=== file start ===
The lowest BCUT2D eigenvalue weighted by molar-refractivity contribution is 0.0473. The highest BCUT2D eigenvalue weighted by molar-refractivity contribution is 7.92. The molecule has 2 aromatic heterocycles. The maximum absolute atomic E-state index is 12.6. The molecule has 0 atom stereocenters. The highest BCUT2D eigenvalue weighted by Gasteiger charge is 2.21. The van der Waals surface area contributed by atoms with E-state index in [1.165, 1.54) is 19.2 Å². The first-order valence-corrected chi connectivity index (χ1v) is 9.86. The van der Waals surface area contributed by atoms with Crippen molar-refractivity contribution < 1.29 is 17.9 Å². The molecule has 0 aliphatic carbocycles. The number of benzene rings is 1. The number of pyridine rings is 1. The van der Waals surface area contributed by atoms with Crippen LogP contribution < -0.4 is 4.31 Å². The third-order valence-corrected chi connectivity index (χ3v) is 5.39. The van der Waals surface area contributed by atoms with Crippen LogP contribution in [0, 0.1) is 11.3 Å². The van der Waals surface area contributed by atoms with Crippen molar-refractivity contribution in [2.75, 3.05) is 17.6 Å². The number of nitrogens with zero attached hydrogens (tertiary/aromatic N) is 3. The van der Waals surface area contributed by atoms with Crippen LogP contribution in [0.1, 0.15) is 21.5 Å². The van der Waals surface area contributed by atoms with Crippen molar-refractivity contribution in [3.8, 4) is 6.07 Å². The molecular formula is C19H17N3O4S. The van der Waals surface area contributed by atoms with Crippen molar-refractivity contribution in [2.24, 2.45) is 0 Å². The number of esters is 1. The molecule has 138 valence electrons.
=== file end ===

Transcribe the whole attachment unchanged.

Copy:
The lowest BCUT2D eigenvalue weighted by molar-refractivity contribution is 0.0473. The highest BCUT2D eigenvalue weighted by molar-refractivity contribution is 7.92. The molecule has 2 aromatic heterocycles. The maximum absolute atomic E-state index is 12.6. The molecule has 0 atom stereocenters. The highest BCUT2D eigenvalue weighted by Gasteiger charge is 2.21. The van der Waals surface area contributed by atoms with E-state index in [1.165, 1.54) is 19.2 Å². The first-order valence-corrected chi connectivity index (χ1v) is 9.86. The van der Waals surface area contributed by atoms with Crippen molar-refractivity contribution < 1.29 is 17.9 Å². The molecule has 0 aliphatic carbocycles. The number of benzene rings is 1. The number of pyridine rings is 1. The van der Waals surface area contributed by atoms with Crippen LogP contribution < -0.4 is 4.31 Å². The third-order valence-corrected chi connectivity index (χ3v) is 5.39. The van der Waals surface area contributed by atoms with Crippen LogP contribution in [0, 0.1) is 11.3 Å². The van der Waals surface area contributed by atoms with Crippen molar-refractivity contribution in [2.75, 3.05) is 17.6 Å². The number of nitrogens with zero attached hydrogens (tertiary/aromatic N) is 3. The van der Waals surface area contributed by atoms with Crippen LogP contribution in [0.1, 0.15) is 21.5 Å². The van der Waals surface area contributed by atoms with Crippen molar-refractivity contribution in [3.8, 4) is 6.07 Å². The molecular formula is C19H17N3O4S. The van der Waals surface area contributed by atoms with Crippen molar-refractivity contribution in [2.24, 2.45) is 0 Å². The number of esters is 1. The molecule has 138 valence electrons.